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4 hours ago, DoorMouse said:

I would love to have someone break down the differences/uses/dangers of..
Potassium Permanganate

Potassium Dicromate
Potassium Nitrate
Potassium Nitrite

Any takers?

Ya, its called google....type any chemical name in followed by MSDS, for example

Potassium Nitrite MSDS

MSDS= material safety data sheet

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Hi Tango.

I use all three from time to time. I've had the same little pots of bichromate of potash  and permanganate of potash for thirty years , and they'll see me out. I mainly use them for repair work, very dilute, to bring new wood up to colour. Bichromate gives a nice golden brown, but be careful around maple that's been baked or bent on the bending iron -  it can go pink. Permanganate gives a different  colour. I was told that those Mirecourt trade fiddle necks were treated with it. It starts more brown, but deteriorates to slightly grey with a hint of green. Under varnish in very  dilute washes I think it's fine and very useful. 

From  time to time I miss the mark on the ground coat for a violin, and need to darken it, or must wash  off the varnish for some reason, and damage  the  ground.  I'll clean the surface completely with acetone,  so that water will  grip, and not run off in beads. Then I'll use very dilute  washes of both to rescue my ground. They're very very good for this!

I use nitrite more,  as part of my making process. 

I dont worry about the safety aspects at all, just treat them as poisons. I mix tiny amounts - a few crystals on the tip of the brush mixed on the palette, or a pinch in a small  jar - never more than needed.

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1 hour ago, Conor Russell said:

I use all three from time to time. I've had the same little pots of bichromate of potash  and permanganate of potash for thirty years , and they'll see me out. I mainly use them for repair work, very dilute, to bring new wood up to colour..........................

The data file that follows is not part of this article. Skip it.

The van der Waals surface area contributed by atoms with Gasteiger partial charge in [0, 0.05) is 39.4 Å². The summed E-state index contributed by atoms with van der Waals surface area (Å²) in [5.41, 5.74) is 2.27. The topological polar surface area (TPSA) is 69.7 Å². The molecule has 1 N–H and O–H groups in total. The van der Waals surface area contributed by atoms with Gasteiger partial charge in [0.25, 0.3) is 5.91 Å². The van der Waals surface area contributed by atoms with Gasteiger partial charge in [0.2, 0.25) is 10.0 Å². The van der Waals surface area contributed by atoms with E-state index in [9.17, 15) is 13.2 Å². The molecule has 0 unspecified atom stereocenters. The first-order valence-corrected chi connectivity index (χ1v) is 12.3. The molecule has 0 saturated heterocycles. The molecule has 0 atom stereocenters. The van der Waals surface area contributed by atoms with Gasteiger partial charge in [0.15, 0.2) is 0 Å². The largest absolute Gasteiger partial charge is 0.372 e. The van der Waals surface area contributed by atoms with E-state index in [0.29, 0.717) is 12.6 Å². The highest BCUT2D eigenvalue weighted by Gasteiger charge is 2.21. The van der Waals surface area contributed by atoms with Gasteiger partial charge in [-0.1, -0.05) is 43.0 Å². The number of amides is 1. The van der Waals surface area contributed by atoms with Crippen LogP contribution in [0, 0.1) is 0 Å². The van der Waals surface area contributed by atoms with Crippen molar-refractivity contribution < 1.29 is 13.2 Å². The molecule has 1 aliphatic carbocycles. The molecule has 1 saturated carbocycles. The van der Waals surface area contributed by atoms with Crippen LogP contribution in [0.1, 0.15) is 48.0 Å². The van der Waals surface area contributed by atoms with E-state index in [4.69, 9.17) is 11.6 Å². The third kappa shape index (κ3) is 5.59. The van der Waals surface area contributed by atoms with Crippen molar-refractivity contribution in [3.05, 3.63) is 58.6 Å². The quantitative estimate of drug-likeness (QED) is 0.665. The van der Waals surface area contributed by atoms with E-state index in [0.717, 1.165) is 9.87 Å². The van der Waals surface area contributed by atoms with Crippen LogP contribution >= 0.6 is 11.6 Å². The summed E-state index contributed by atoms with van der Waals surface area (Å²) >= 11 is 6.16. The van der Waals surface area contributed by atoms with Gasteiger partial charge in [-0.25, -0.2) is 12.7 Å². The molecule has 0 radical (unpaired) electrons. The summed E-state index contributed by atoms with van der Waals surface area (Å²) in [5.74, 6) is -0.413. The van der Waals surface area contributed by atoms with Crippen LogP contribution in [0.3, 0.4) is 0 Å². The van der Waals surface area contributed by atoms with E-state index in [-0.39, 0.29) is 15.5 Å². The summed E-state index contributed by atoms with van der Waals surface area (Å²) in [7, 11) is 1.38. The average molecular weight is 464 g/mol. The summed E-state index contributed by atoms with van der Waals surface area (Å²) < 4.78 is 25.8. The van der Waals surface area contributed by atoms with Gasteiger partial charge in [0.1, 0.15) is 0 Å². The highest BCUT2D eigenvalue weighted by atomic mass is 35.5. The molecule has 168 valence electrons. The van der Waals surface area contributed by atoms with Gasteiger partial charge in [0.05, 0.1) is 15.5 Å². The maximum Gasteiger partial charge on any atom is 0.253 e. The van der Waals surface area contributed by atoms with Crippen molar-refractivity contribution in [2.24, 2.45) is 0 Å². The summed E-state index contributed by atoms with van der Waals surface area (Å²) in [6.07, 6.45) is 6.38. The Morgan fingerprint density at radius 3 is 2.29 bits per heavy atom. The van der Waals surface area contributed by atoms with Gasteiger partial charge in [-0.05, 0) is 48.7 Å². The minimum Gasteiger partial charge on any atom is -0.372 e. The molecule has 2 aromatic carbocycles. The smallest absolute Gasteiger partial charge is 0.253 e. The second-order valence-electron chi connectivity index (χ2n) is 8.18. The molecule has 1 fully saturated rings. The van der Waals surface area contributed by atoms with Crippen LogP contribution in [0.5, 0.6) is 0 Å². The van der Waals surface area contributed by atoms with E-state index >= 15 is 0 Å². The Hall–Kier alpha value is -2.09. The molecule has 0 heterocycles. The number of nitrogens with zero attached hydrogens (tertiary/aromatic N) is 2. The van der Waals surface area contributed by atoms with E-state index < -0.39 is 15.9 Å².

I dont worry about the safety aspects at all, just treat them as poisons. I mix tiny amounts - a few crystals on the tip of the brush mixed on the palette, or a pinch in a small  jar - never more than needed.

This sounds good to me.  I just wanted to make sure that everybody out there reading this realized that the potassium dichromate is poisonous, and a powerful oxidizer that has to be treated with care.  :)

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I am interested in historical applications. I don’t think any of the chemicals cited above (except boric acid perhaps) were used by Cremonese makers. If anyone has evidence to the contrary, please share.

Anyhow, they are pretty nasty oxidizers and should be handled carefully as @Violadamore said.

Having said all of this, I encourage makers to experiment. 

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Chromium III oxide is used as green ink in money and  and is what you get when you reduce the higher oxide. While experience trumps theory I can't say I am crazy about using something that would leave such highly colored residues.

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3 hours ago, avandesande said:

Chromium III oxide is used as green ink in money and  and is what you get when you reduce the higher oxide. While experience trumps theory I can't say I am crazy about using something that would leave such highly colored residues.

So use dichromate in an acid buffer.  What is the problem?

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1 hour ago, Johnmasters said:

So use dichromate in an acid buffer.  What is the problem?

Sure, go for it. But many of us prefer materials that have tendencies aligning with the final result. It's a kind of simplifying.

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53 minutes ago, avandesande said:

Sure, go for it. But many of us prefer materials that have tendencies aligning with the final result. It's a kind of simplifying.

I'm not sure what you mean.

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The tendency of dichromate + boric acid is towards brown/tan. Thus, no problem

Things have many "tendencies". For instance one tendency of water + human is drowning, but you aren't obligated to take that particular path when you handle water.